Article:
Bishop Schneider: How Catholics in Germany can remain faithful in face of schism
LifeSiteNews has been permanently banned on YouTube and Facebook. Click HERE to sign up to receive emails when we add to our video library.
May 10, 2021 (LifeSiteNews) – Kazakhstan Bishop Athanasius Schneider is urging faithful Catholics in Germany, who are witnessing schism unfolding right before their eyes as increasing numbers of clergy publicly defy Catholic moral teaching, to pray and to continue to remain faithful.
“Firstly, they should self-assuredly and joyfully confess the fullness of the Catholic faith, which they know from the Catechism and from the ever-valid documents of the Magisterium of the Church,” Bishop Schneider told LifeSiteNews.
Schneider’s comments came as hundreds of German clergy, with support from various local bishops, offered blessings to homosexual couples today in outright defiance of the Church’s ban on such blessings that was reiterated in March by the Congregation for the Doctrine of the Faith. His comments also came after having signed last week an appeal to Pope Francis, along with Hong Kong Cardinal Joseph Zen, Switzerland Bishop Marian Eleganti, and a dozen priests, asking the Pope to intervene to stop the Catholic Church in Germany from going into “schism” by continuing on its heretical Synodal Path and thereby separating itself from the one, holy, catholic, and apostolic Church founded by Christ.
Bishop Schneider said that faithful Catholics in Germany must not retreat during these times but go on the offensive.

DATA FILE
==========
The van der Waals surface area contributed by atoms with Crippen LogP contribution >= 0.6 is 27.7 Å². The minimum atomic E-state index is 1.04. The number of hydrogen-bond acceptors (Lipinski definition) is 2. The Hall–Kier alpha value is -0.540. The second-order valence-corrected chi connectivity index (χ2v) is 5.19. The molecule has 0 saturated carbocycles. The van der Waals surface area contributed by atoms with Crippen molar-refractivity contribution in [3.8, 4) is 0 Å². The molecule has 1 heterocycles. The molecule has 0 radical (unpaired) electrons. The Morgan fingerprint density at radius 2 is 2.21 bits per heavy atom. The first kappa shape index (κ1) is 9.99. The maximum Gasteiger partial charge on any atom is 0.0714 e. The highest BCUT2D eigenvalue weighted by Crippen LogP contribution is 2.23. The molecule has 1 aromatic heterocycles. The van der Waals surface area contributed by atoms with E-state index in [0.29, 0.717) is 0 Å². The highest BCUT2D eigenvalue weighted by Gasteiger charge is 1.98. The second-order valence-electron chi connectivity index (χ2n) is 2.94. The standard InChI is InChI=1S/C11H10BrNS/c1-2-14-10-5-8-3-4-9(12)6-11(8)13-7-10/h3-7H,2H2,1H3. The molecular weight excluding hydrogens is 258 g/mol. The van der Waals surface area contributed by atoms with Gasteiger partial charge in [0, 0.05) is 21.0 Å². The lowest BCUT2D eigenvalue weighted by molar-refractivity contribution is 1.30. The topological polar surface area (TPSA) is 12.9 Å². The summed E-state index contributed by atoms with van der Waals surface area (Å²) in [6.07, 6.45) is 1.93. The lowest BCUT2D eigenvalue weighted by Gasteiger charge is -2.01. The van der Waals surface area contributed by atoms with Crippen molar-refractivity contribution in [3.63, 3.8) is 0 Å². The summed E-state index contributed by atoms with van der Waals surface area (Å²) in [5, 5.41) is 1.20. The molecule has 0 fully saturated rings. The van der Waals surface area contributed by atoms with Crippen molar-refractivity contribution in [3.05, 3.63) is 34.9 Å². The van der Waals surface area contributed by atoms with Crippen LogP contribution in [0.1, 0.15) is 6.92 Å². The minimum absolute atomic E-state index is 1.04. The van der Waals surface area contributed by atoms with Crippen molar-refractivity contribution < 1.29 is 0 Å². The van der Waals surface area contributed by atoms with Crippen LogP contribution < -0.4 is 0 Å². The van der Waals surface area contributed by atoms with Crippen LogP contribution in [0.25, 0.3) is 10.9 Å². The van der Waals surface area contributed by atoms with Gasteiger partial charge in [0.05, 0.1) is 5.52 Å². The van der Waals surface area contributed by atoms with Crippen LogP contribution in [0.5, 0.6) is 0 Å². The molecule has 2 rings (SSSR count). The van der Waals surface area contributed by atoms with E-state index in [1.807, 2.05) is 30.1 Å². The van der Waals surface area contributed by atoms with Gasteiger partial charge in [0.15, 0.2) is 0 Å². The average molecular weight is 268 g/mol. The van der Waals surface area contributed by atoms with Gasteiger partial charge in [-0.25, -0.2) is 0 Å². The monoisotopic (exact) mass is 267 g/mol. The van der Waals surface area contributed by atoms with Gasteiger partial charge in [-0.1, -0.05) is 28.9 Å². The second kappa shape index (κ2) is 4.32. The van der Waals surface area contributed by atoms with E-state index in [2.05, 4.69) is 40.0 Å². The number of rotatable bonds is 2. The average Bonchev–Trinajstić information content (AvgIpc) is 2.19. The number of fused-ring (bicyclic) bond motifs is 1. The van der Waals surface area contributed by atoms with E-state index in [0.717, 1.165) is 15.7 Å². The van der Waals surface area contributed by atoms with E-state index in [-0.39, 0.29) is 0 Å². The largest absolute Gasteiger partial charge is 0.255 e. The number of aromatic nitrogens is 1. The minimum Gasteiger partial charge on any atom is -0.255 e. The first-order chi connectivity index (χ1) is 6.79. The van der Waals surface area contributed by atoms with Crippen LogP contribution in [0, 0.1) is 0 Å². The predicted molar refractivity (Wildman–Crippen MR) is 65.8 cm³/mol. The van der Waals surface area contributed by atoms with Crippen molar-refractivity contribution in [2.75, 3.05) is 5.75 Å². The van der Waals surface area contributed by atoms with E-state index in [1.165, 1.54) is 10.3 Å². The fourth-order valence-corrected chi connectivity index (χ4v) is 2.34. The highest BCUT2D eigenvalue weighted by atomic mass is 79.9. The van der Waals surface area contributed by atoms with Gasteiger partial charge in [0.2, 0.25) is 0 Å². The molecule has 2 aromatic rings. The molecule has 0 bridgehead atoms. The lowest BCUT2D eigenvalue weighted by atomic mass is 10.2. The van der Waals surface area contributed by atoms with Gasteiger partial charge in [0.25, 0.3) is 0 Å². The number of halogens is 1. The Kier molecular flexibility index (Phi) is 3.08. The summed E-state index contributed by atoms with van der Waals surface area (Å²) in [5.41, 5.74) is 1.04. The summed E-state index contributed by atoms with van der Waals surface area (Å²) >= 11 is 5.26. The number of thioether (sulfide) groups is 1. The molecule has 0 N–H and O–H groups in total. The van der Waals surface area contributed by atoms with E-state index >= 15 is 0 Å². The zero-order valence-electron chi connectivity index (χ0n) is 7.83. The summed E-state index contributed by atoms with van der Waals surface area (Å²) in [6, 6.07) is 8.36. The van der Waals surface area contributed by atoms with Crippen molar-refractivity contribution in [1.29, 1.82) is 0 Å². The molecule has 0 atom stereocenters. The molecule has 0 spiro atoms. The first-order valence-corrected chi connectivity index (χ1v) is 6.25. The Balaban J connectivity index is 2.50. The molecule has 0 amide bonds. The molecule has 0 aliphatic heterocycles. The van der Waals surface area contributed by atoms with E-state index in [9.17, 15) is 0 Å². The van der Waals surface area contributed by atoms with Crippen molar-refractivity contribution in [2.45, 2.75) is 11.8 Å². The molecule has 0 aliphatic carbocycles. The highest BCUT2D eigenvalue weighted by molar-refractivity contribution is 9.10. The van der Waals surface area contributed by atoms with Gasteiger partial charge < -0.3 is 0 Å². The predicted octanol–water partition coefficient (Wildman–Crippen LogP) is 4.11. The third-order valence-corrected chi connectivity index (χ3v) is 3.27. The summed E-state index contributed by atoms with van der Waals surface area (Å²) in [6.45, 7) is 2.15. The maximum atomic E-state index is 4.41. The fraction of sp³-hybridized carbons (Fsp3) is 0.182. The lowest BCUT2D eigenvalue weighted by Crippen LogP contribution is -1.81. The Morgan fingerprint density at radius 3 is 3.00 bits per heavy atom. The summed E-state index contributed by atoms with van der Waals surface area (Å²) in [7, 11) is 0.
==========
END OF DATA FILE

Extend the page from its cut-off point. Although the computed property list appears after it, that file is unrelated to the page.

“They should organize meetings and conferences to explain and to strengthen the Catholic faith,” he said, adding that they should also organize “prayer chains of supplication and reparation for the sins against the Catholic faith, the sanctity of the sacraments and the moral life.”
Faithful Catholics must support “in many ways” bishops and priests in Germany who choose to remain true to all the teachings of the Catholic faith, he said.
Faithful Catholics must put aside petty differences that separate them from other faithful Catholics and take a stand united together.
“All those who still want to live the fullness of the Catholic faith should unite together, pushing away some existing differences between them, which are substantially of a secondary character, in view of the ongoing massive apostasy from the Catholic faith in Germany,” the bishop said.
Schneider said that Catholics in Germany should implore bishops known to be faithful to imitate the example of Blessed Cardinal von Galen, Bishop of Münster, Germany, who in the 1930s vigorously condemned from his Cathedral’s pulpit the Nazi’s program to systematically euthanize the sick, elderly, and mentally disabled Germans. He also noted that bishops also have for an example to imitate their predecessors who, during the Kulturkampf struggle that began in the early 1870s, strongly resisted German chancellor Otto von Bismarck’s war on Catholicism in his attempt to subject the Catholic Church to state control.
Finally, Bishop Schneider said that Catholics in Germany who seek to be faithful during the troubling times should “implore God for new apostles and ask St. Boniface and St. Peter Canisius to intercede and also St. Michael, St. Joseph, and, in first place the Immaculate Heart of Mary, to whom Germany was consecrated.”